MANAMA (Reuters) - A Bahrain appeals court on Sunday upheld a six-month prison sentence against a senior leader of the main Shi’ite opposition al-Wefaq group handed down last month over tweets about election financing, his lawyer said.
Jameel Kadhim, a former parliament member and president of al-Wefaq’s consultative council, was sentenced to six months in jail and fined 500 dinars ($1350) by a court in Manama on charges of making false allegations that undermined national elections.
The public prosecutor at the time said Kadhim had claimed in statements to the media that some candidates were paid money to run in last November’s parliamentary elections which were boycotted by the opposition.
He is one of several opposition figures to be jailed for tweets or public remarks in recent months, in what opposition officials say is a campaign by authorities to crack down on the opposition which is demanding political and economic reforms.
Kadhim’s lawyer, Abdallah al-Shamlawi, said in a message on his Twitter account that the court had upheld the ruling of the lower court.
“The appeals criminal court confirmed the jailing of Mr. Jameel Kadhim over his tweets about the role of political money in the elections auction,” he wrote.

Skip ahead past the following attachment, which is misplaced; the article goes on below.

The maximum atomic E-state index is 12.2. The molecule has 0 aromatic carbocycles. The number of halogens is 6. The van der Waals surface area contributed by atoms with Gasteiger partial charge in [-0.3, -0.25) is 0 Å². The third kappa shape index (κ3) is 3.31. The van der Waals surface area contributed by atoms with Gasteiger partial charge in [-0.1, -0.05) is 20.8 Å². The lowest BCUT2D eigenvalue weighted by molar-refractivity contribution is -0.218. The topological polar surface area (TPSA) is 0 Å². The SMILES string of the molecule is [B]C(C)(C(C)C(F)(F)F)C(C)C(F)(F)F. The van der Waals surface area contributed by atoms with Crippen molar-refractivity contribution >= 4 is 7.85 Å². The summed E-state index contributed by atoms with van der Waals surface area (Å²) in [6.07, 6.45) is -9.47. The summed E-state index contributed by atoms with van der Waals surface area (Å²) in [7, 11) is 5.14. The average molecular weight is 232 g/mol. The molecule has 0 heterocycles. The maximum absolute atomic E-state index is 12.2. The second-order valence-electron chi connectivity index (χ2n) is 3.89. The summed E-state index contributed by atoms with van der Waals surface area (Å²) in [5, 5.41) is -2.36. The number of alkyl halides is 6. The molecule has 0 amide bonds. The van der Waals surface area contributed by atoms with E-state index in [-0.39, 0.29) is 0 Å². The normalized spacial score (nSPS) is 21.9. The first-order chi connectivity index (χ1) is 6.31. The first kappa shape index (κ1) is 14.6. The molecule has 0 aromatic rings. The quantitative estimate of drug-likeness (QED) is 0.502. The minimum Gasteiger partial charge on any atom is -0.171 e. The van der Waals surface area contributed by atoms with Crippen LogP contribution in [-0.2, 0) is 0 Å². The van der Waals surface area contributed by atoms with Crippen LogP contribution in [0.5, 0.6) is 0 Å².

Last month, al-Wefaq’s head, Sheikh Ali Salman, regarded as the country’s most senior opposition leader, went on trial on charges of promoting the violent overthrow of the political system, a case that has riled his followers and inflamed unrest in the Sunni-ruled Gulf Arab state.
Al-Wefaq boycotted a parliamentary election last year partly because it said voting districts favored the minority Sunnis in the majority Shi’ite kingdom.
Bahrain, where the U.S. Fifth Fleet is based, has been in turmoil since mass protests led by Shi’ites in 2011 demanding reforms and a bigger share in government. Authorities quelled the protests but unrest continues to erupt from time to time.
Bahrain says it has implemented wide reforms and accuses the opposition of making unreasonable demands.
Reporting by Farishta Saeed, writing by Sami Aboudi; Editing by Stephen Powell